April 23 marked the 400th anniversary of the death of William Shakespeare (1564-1616), the greatest dramatist of the English speaking world. The anniversary has a particular resonance here: Few countries in the world have embraced Shakespeare with Japan’s sustained passion.

The great literary theorist Shoyo Tsubouchi (1859-1935) made the first translation of the complete works of Shakespeare between 1909 and 1928, and since then a cascade of new translations have poured forth from the pens of eminent Japanese scholars, translators and writers. The greatest problem facing anyone wishing to read the Bard in Japanese is choosing from so many accomplished translations, including translations into the speaking style of kabuki or the Tohoku dialect.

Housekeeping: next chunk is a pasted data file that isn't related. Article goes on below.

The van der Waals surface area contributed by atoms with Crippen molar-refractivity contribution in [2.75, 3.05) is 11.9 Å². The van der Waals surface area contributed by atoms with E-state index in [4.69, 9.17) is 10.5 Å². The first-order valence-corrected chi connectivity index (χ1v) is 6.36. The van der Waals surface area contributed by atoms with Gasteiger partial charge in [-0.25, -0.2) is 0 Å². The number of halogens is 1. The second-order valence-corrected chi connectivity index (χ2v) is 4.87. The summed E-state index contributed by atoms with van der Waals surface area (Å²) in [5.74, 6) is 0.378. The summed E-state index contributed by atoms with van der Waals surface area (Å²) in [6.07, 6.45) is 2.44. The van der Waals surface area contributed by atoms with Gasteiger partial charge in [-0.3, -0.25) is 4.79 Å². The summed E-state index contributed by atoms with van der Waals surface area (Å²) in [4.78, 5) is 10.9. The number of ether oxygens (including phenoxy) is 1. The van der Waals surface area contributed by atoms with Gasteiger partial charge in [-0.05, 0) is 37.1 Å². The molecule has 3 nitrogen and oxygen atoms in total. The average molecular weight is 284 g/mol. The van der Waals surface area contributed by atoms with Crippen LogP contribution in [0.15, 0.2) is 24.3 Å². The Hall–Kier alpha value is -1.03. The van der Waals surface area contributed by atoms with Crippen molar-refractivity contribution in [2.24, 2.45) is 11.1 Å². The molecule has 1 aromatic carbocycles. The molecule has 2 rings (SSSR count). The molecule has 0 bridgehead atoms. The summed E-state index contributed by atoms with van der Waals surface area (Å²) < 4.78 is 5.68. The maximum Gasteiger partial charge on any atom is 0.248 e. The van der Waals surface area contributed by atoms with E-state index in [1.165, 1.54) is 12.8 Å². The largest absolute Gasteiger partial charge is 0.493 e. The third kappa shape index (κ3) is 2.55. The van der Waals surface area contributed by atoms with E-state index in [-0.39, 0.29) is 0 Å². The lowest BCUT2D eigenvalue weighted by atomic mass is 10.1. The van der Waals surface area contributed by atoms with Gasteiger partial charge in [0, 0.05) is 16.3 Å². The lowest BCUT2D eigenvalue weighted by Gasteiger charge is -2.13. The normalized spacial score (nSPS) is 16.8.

Unable to view this article?

This could be due to a conflict with your ad-blocking or security software.

Please add japantimes.co.jp and piano.io to your list of allowed sites.

If this does not resolve the issue or you are unable to add the domains to your allowlist, please see out this support page.

We humbly apologize for the inconvenience.

In a time of both misinformation and too much information, quality journalism is more crucial than ever.
By subscribing, you can help us get the story right.